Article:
WILMORE — Just one Wilmore City Council member said "neigh" Monday night when the council took a step toward prohibiting horse owners and anyone else with large farm animals from keeping them in town.
Under the ordinance, which exempts poultry and goats, residents of Wilmore would not be able to keep horses, cattle, sheep, llamas, donkeys, mules or buffalo within the city limits unless they had two acres per animal. The animals also could not be kept within 200 feet of a neighboring residence, city park, church or school.
All pigpens would be prohibited, unless the property was zoned for agricultural use.
The ordinance states that keeping such livestock within city limits "is incompatible with modern urban living, based upon the danger and nuisance associated therewith."
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The council is scheduled to meet again Oct. 3 to give the ordinance a second vote. If given final approval, livestock owners would have a year to comply with the new rule. After that, violators would be fined $25 a day.
Councilman Jim Brumfield, who cast the lone no vote, said he did so because he thought that "in our size town, neighbors probably should work out their differences themselves" without the council having to intervene in such disputes.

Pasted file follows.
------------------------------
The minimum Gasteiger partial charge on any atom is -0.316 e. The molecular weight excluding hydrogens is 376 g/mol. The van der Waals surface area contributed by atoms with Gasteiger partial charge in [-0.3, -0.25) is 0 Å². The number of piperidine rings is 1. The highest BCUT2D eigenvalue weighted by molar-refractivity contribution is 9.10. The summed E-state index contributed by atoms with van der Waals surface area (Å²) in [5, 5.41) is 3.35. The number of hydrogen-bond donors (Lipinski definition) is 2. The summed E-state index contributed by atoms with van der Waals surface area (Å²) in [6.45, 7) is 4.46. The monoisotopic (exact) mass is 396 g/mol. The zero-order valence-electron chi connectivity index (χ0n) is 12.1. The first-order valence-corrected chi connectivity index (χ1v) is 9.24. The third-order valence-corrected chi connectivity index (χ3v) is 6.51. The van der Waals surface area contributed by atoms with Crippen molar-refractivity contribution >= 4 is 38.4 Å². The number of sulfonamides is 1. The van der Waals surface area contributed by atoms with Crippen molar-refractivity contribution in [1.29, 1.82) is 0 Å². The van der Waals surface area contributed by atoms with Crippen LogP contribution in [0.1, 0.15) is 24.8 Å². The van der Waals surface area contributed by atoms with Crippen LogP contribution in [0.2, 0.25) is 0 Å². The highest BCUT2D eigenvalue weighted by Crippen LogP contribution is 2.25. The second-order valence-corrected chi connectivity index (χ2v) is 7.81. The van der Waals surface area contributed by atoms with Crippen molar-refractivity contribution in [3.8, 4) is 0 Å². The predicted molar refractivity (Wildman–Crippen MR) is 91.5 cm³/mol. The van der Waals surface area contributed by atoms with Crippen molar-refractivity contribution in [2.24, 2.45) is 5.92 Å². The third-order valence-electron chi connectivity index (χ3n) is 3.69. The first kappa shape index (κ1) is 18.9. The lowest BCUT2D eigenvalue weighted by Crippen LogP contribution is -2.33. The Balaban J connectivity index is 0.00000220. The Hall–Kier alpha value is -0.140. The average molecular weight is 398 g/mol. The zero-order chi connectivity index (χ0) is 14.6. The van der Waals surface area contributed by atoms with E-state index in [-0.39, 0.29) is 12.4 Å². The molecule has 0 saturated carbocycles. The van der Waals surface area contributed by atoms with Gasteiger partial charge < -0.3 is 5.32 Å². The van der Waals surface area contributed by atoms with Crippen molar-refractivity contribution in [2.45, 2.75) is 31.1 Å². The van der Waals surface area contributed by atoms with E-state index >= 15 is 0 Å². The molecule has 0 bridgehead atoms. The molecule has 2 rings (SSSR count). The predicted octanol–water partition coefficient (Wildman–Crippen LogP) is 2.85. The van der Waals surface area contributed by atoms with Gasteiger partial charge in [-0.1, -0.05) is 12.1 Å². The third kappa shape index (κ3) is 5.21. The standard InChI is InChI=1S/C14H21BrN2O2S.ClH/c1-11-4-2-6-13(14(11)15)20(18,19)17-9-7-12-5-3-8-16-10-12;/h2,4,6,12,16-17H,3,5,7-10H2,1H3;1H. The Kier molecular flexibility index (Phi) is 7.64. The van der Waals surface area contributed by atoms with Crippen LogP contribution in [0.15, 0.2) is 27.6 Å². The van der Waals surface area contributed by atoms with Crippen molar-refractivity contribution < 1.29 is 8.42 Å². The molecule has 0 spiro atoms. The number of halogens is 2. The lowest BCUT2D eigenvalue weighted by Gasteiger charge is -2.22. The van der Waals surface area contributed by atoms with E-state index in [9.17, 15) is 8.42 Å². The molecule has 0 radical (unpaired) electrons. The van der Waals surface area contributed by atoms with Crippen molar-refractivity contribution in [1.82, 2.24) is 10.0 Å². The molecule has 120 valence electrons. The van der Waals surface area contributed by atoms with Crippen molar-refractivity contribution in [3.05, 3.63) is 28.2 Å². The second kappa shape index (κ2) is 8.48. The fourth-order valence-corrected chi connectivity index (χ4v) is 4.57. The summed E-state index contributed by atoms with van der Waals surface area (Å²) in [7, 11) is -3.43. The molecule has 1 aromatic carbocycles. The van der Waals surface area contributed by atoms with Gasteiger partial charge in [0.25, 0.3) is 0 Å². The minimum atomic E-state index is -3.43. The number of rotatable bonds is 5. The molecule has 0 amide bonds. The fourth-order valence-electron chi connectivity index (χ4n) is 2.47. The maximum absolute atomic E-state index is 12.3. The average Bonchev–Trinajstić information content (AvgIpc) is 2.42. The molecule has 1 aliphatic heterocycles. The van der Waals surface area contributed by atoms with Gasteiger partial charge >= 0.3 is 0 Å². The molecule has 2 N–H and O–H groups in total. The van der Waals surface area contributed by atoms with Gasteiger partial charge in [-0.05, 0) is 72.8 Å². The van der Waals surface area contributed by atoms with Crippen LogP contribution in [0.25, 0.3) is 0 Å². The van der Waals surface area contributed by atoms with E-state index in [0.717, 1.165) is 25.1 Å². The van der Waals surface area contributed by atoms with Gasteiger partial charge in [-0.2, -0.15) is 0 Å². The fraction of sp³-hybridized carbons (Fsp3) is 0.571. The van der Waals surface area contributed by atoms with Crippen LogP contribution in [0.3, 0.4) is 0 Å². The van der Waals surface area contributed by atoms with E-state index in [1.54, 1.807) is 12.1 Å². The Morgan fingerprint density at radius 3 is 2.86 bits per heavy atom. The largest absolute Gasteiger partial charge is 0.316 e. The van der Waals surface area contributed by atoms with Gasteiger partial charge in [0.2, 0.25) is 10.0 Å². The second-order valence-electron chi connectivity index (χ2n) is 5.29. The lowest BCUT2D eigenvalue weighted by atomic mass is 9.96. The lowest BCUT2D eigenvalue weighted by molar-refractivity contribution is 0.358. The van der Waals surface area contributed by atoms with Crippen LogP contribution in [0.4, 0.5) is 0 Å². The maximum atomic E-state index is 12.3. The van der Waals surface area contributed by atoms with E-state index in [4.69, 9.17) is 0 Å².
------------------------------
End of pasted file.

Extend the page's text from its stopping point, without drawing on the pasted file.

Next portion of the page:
City officials said just two households within the city limits keep horses.
One is headed by Jamie Fox, who said he has three horses on his property, which sits within sight of City Hall.
He said in an interview that he put a privacy fence around the lot after neighbors complained.
"The sewer plant smells worse," he said. "They're picking on horses in my opinion. ... I think it's neat to have horses riding up and down Main Street."
Wilmore resident John Boh said after the council meeting that he didn't have horses at his house but supported the rights of others to have them.
"This is not what I would consider urban," he said. "Today it's horses, what's it going to be tomorrow?"
Councilman Lynn Cooper said during the meeting that he didn't initially support such an ordinance when the issue came up last fall, but he did now because of "concern for the health and welfare of the animals" and the rights of property owners who live near lots with livestock on them.
"If neighbors were always neighborly and considered the rights of others, we wouldn't have to have half the ordinances that we have," he said. "We're not the big, bad wolf trying to eliminate horses in the horse capital of the world."
Cooper listed several other cities in Central Kentucky that have such ordinances.